Gambling Tips > Video Poker

Switching Games In Mid-Session Not Always a Good Idea


By Henry Tamburin


I can’t tell you how many times I’ve seen video poker players that are playing next to me switch from one game to another during a session. They’ll start off playing one game and when their bankroll starts heading south they’ll switch to another, and sometimes, a third game in the hopes that one of the games will bring them some luck and turn their fortunes around. Constantly switching games like this during a session is a bad habit for the following reasons:

 

You may be switching to a game with a lower average return or EV (i.e., expected return).
Depending on the pay schedule, every video poker game has a theoretical payback (also known as “expected value or EV,” and expected return or ER”... I’ll use EV in this article for simplicity). Your objective is to play only those games with the highest EV. I’ve seen many players start out playing a game which has a high EV (such as 9/6 Jacks-or-Better) and then switch in mid-session to playing a short-pay Double Bonus game with a much lower EV.  Before you play any video poker game, you should know beforehand what the EV of the game is and then scout the casino and find that game. Every video poker game has a full-pay schedule, and often, a casino will also have several short-pay schedules for the same game. For example, with Jacks-or-Better, the best pay schedule pays 9 coins for a full house and 6 coins for a flush (per coin played) which results in a  99.5 percent EV. If you decide to switch to a Double Bonus game that also pays 9 coins for a full house and 6 coins for a flush, the EV of this game is only 97.8 percent (the full pay version of Double Bonus pays 10/7 for full house and flush respectively). The point is that when you switch games, you need to check the pay schedule of each game to be sure you are not switching from a full-pay game to a short-pay game (with a lower EV).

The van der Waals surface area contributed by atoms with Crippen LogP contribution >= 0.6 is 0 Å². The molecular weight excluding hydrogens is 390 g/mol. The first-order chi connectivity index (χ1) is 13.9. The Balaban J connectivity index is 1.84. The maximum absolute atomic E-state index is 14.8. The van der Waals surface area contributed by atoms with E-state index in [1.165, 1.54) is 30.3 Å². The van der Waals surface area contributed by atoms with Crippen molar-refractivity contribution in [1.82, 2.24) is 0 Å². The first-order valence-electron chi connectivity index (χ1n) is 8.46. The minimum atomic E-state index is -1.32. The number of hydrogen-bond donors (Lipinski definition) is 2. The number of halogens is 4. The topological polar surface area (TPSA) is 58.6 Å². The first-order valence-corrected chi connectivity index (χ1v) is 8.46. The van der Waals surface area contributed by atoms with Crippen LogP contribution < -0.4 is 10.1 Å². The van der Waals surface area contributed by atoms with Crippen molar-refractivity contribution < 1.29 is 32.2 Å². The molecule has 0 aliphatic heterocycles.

Playing Strategies are Different
I doubt it never occurs to game-switchers that the playing strategy for the game that they are playing might be different than the game that they are switching to.  For example, the playing strategy for Jacks-or-Better is not completely the same as it is for Double Double Bonus. For example, in Double Double Bonus you should hold three aces over a full house and a pair of aces over two pair  (not so in Jacks-or-better). And you certainly shouldn’t be using a Jacks-or-Better playing strategy if you switch to a Deuces or Joker Wild game (the playing strategies for these wild card games are much different). Get my point?

 

It’s Very Difficult to Play Three (or more) Games Accurately
Sometimes it’s necessary to learn a new video poker game because either the good pay schedule for the game you are playing has been downgraded, or there is a juicy casino promotion but it’s not available for your game. So learning more than one game is sometimes a necessity but switching between three or more games during the same playing session often leads to excessive playing mistakes. It’s best to learn a base game and a secondary game and play them accurately rather than to switch back-and-forth between three (or more) different games.

 

Volatility is Different